Relation between phase of the menstrual cycle and asthma presentations in the emergency department
- 1Department of Emergency Medicine, University Hospital, University of Arkansas for Medical Sciences, Little Rock, AR, USA
- 2Department of Emergency Medicine, Massachusetts General Hospital, and Channing Laboratory, Department of Medicine, Brigham and Women’s Hospital, Harvard Medical School, Boston, MA, USA
- Correspondence to:
Dr B E Brenner
Department of Emergency Medicine, University of Arkansas for Medical Sciences, Little Rock, AR 72205, USA;
- Received 26 August 2004
- Accepted 20 May 2005
Background: The phase of the menstrual cycle is thought to influence the course of asthma in women. One recent study reported a large increase in exacerbations during the perimenstrual phase, while another found a preovulatory increase. A study was undertaken to determine the relation between phase of the menstrual cycle and acute asthma in patients presenting to the emergency department (ED).
Methods: All women aged 18–54 years presenting with a diagnosis of acute asthma exacerbation were considered for enrolment in the study. Women who were pregnant, postmenopausal, following hysterectomy, with a >28 day menstrual cycle or incomplete reproductive history were excluded. The 792 eligible women were classified by menstrual phase based on both date of symptom onset and date of ED visit.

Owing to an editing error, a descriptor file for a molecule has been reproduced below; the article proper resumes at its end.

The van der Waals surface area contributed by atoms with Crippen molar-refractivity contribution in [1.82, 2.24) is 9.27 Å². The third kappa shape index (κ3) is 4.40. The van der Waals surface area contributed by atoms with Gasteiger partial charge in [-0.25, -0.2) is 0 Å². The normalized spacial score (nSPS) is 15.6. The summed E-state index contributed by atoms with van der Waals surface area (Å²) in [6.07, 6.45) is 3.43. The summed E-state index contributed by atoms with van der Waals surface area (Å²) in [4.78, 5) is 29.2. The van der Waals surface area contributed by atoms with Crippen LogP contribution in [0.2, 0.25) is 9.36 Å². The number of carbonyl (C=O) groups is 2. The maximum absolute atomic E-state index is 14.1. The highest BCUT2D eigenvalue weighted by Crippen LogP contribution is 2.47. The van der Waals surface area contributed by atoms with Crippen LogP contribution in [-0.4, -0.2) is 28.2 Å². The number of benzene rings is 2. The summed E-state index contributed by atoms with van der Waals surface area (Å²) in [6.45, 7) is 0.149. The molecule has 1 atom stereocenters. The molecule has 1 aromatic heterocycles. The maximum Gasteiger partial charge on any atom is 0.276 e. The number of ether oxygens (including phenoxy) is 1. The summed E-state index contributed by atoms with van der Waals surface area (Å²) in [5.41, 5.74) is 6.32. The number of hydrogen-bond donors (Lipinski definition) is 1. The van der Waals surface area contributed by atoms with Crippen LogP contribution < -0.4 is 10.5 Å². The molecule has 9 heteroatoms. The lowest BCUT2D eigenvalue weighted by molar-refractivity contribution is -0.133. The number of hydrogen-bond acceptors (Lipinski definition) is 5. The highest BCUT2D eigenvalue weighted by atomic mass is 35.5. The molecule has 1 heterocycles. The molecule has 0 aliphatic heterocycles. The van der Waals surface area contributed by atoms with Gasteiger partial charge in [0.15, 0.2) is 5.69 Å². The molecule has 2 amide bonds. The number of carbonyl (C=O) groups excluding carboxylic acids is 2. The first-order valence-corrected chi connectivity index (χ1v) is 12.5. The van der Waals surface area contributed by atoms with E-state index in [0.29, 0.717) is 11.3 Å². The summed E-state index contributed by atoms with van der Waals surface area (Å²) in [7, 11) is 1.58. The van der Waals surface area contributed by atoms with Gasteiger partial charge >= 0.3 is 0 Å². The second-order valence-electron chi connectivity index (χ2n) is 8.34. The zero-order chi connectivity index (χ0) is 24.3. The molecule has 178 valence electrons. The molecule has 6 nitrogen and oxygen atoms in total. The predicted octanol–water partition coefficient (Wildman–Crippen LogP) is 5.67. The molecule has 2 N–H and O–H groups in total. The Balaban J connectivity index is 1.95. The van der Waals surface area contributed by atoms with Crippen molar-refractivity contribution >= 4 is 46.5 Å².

Results: When classified by date of symptom onset, 28% were preovulatory (days 5 to 11), 25% were periovulatory (days 12 to 18), 21% were postovulatory (days 19 to 25), and 27% were perimenstrual (days 26 to 4; p = 0.03). When classified by date of ED visit, 28% were preovulatory, 22% were periovulatory, 22% were postovulatory, and 27% were perimenstrual (p = 0.004). Using either approach, there were no significant differences in demographic factors or in asthma severity of women in the various menstrual phase groups.
Conclusion: Acute asthma exacerbations do not markedly increase during the perimenstrual phase. The results support the suggestion that both preovulatory and perimenstrual phases are actual triggers of asthma exacerbation in some women, or that these two phases serve as “co-factors” that worsen other recognised triggers of acute asthma.
Dr Camargo is supported in part by NIH grant AI-52338 (Bethesda, MD).
Competing interests: none declared.